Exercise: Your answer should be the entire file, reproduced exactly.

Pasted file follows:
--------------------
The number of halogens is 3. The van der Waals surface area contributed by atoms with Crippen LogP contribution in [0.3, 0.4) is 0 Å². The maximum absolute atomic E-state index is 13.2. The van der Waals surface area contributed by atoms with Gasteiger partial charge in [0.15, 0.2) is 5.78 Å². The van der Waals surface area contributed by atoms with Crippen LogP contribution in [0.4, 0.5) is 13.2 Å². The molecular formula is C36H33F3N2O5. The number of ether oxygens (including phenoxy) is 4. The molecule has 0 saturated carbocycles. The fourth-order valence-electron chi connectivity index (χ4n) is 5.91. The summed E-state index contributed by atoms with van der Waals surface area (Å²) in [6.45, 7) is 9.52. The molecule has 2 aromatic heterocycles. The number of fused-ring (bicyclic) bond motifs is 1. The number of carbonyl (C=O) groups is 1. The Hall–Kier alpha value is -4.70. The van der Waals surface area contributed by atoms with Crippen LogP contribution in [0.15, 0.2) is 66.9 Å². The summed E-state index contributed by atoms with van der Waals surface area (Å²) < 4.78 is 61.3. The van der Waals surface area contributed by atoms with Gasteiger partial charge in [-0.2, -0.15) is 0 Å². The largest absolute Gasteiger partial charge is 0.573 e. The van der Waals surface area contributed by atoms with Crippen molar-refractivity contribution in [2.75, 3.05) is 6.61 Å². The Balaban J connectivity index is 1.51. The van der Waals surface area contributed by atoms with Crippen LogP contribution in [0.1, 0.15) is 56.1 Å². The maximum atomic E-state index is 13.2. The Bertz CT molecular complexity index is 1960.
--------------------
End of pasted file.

The number of halogens is 3. The van der Waals surface area contributed by atoms with Crippen LogP contribution in [0.3, 0.4) is 0 Å². The maximum absolute atomic E-state index is 13.2. The van der Waals surface area contributed by atoms with Gasteiger partial charge in [0.15, 0.2) is 5.78 Å². The van der Waals surface area contributed by atoms with Crippen LogP contribution in [0.4, 0.5) is 13.2 Å². The molecular formula is C36H33F3N2O5. The number of ether oxygens (including phenoxy) is 4. The molecule has 0 saturated carbocycles. The fourth-order valence-electron chi connectivity index (χ4n) is 5.91. The summed E-state index contributed by atoms with van der Waals surface area (Å²) in [6.45, 7) is 9.52. The molecule has 2 aromatic heterocycles. The number of fused-ring (bicyclic) bond motifs is 1. The number of carbonyl (C=O) groups is 1. The Hall–Kier alpha value is -4.70. The van der Waals surface area contributed by atoms with Crippen LogP contribution in [0.15, 0.2) is 66.9 Å². The summed E-state index contributed by atoms with van der Waals surface area (Å²) < 4.78 is 61.3. The van der Waals surface area contributed by atoms with Gasteiger partial charge in [-0.2, -0.15) is 0 Å². The largest absolute Gasteiger partial charge is 0.573 e. The van der Waals surface area contributed by atoms with Crippen molar-refractivity contribution in [2.75, 3.05) is 6.61 Å². The Balaban J connectivity index is 1.51. The van der Waals surface area contributed by atoms with Crippen LogP contribution in [0.1, 0.15) is 56.1 Å². The maximum atomic E-state index is 13.2. The Bertz CT molecular complexity index is 1960.